People have always been afraid of the unknown—an evolutionary trait that most likely surfaced by keeping those who were more cautious safe. When the COVID-19 pandemic first surfaced, the scariest parts of the virus were the unknowns. Who was susceptible? Why would seemingly healthy individuals fall to bad outcomes? How was the virus spreading and when would it stop?
Primed to address crises like this, public health specialists leapt to the forefront. Leading efforts in Houston and advising city officials how best to respond is Eric Boerwinkle, PhD.
“UTHealth School of Public Health is in many ways ideally situated because we are like Switzerland,” Boerwinkle explains. “There are many hospitals and medical schools, but there is only one public health school in Houston. We have very good relationships with our partners in the Texas Medical Center and regional campuses throughout Texas, and we have a reputation for bringing people together.”
While experts from UTHealth School of Public Health initially helped provide data and projections for how the virus would impact communities, Boerwinkle quickly realized that the long-term consequences of the virus would reverberate in our communities for what is likely to be decades. This was the genesis of the COVID-19+ Cohort study, a collaborative effort with a primary goal of identifying predictors of bad and good outcomes, particularly modifiable predictors, and assessing the lingering damage from the virus.
"We are fortunate in Southeast Texas to have a functioning health information exchange,” explains Boerwinkle. A health information exchange is an infrastructure that enables health care providers to share patient information across health care systems to help improve patient care. Greater Houston Healthconnect is a regional health information exchange extensively covering Southeast Texas (approximately nine million individuals) with greater than 90% participation rates (including safety net hospitals and Federally Qualified Health Centers). “The health information exchange infrastructure was already in place as was the ability and approvals to conduct quality improvement and outcomes research within the context of the health information exchange, so when COVID-19 came along, we were able to leverage this to see the clinical side and the community side of the virus.”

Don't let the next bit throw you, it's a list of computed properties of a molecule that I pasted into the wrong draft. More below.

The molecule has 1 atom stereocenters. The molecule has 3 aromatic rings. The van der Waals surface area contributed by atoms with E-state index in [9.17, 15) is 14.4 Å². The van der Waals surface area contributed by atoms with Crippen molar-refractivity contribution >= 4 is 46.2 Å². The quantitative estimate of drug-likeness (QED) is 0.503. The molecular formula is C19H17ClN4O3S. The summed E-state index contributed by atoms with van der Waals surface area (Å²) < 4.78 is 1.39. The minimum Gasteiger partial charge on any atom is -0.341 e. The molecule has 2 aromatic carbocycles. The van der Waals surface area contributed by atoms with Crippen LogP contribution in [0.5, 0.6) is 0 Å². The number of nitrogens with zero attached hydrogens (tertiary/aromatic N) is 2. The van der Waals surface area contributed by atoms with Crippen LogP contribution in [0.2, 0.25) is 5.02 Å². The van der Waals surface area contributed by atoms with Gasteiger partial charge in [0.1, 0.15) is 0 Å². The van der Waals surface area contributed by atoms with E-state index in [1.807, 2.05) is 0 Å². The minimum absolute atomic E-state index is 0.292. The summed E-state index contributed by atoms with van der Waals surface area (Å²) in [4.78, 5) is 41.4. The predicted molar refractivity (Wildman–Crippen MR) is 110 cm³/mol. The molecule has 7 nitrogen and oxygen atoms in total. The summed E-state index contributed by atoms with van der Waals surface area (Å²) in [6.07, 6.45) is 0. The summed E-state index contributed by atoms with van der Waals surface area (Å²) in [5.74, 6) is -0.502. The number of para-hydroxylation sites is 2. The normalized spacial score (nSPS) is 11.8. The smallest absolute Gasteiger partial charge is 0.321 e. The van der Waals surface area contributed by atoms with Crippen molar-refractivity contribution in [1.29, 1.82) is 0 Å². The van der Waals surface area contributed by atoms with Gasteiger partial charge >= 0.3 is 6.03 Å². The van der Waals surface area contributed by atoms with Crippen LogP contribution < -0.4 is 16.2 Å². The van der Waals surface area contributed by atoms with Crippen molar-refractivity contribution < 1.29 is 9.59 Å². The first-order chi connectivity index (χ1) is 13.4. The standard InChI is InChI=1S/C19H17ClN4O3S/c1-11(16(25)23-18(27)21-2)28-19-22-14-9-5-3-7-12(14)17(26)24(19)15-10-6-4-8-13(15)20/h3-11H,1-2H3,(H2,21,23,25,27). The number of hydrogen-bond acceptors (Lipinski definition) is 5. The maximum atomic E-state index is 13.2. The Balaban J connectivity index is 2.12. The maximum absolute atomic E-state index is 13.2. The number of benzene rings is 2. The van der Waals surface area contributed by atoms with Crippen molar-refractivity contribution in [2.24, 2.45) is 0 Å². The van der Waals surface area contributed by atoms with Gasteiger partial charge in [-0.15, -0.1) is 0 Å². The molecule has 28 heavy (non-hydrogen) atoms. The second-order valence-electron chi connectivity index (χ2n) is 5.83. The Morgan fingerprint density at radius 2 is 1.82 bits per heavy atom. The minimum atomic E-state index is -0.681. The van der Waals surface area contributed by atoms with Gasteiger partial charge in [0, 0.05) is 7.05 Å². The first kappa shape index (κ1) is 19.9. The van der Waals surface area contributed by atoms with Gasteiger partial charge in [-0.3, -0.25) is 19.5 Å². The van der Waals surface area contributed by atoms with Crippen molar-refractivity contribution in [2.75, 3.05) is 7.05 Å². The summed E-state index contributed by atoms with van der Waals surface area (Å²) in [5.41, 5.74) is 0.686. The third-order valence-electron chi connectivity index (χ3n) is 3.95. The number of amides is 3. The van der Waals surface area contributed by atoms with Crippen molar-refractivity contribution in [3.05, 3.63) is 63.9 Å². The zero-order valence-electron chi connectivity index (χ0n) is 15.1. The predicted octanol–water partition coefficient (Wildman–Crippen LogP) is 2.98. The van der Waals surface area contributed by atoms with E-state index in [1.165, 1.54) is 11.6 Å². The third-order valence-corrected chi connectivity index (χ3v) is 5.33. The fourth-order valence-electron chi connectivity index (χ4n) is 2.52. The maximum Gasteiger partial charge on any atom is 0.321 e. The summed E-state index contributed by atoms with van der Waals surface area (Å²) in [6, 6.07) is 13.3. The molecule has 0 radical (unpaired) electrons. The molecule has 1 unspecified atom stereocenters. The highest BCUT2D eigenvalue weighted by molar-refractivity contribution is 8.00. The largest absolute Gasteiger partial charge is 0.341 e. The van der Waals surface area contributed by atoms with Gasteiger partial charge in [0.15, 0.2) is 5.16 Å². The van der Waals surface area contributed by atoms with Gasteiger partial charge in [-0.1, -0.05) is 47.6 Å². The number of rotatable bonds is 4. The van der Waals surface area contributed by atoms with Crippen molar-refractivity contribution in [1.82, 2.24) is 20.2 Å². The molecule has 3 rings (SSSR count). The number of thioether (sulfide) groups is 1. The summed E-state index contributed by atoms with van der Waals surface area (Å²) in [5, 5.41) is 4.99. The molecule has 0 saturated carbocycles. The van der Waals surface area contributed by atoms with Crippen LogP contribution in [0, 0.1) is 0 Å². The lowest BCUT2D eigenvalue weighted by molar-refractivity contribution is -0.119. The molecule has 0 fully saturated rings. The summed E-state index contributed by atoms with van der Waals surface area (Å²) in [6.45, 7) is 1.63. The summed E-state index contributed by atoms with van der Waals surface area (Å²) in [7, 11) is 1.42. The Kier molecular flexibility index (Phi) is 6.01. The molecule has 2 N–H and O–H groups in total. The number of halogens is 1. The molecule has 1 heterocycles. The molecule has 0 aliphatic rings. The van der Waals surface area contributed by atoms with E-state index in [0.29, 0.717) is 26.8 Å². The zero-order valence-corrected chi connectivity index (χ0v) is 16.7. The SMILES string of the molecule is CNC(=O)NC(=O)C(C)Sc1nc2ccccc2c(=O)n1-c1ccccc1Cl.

In addition to Boerwinkle, genetic epidemiologist Alanna C. Morrison, PhD, and nutritionist Shreela Sharma, PhD, RD, are helping to build a more complete picture.
“Health disparity is at the center of COVID-19,” says Sharma, whose research focuses on social determinants of health, such as access to food, transportation, and housing. “The cohort allows us to drill deeper into the health disparity issues that our communities are facing.”
“It is not about a person’s skin color or language; rather, it is the circumstances of their life that is a major factor here,” adds Boerwinkle.
Students at the School of Public Health are behind the scenes as well, putting what they are learning into action and helping to interpret data in real time. “They are building skills to determine when something is time-sensitive and needs an immediate response—and to manage their own time,” says Sharma. “They have been incredible, providing that backbone and the resources to move this forward.”
The first phase of the study examined 8,864 records from a diverse group of patients who had COVID-19 throughout Texas. The next phase adds an additional 150,000 records of both adults and children. Faculty from UTHealth School of Biomedical Informatics are helping to interpret the vast amount of data, and experts in the Division of Infectious Diseases at McGovern Medical School at UTHealth help translate the findings into public health measures.
“On the national stage, there isn’t a better setting than Houston and the Texas Medical Center, where you can bring together so much data from so many health care systems with diversity in ethnicities, age, and socioeconomic status,” says Morrison. “The School of Public Health— and the university as a whole—is interdisciplinary by nature. It has been fantastic how people have worked together so well.”
Philanthropy has been a keystone to bringing this cohort study to fruition. Support from the John P. McGovern Foundation, The Elkins Foundation, The Cullen Trust for Health Care, and The Cullen Foundation helped fund critical hires and the technology to initiate the study.
“It is not melodramatic to say that we would not be where we are today with the cohort, if it were not for those four foundations stepping up early,” adds Boerwinkle.
Thanks to their support, we are developing a picture—perhaps the best picture—of what is really happening in our community and how that translates to what we are seeing in the hospitals.
"As we transition from a battle against the virus, we are entering a phase of trying to live with the virus,” says Boerwinkle. “I think that insight of the balance between the community and clinic will be incredibly important.”
And with that data, the unknown slowly becomes the known—and a little less scary.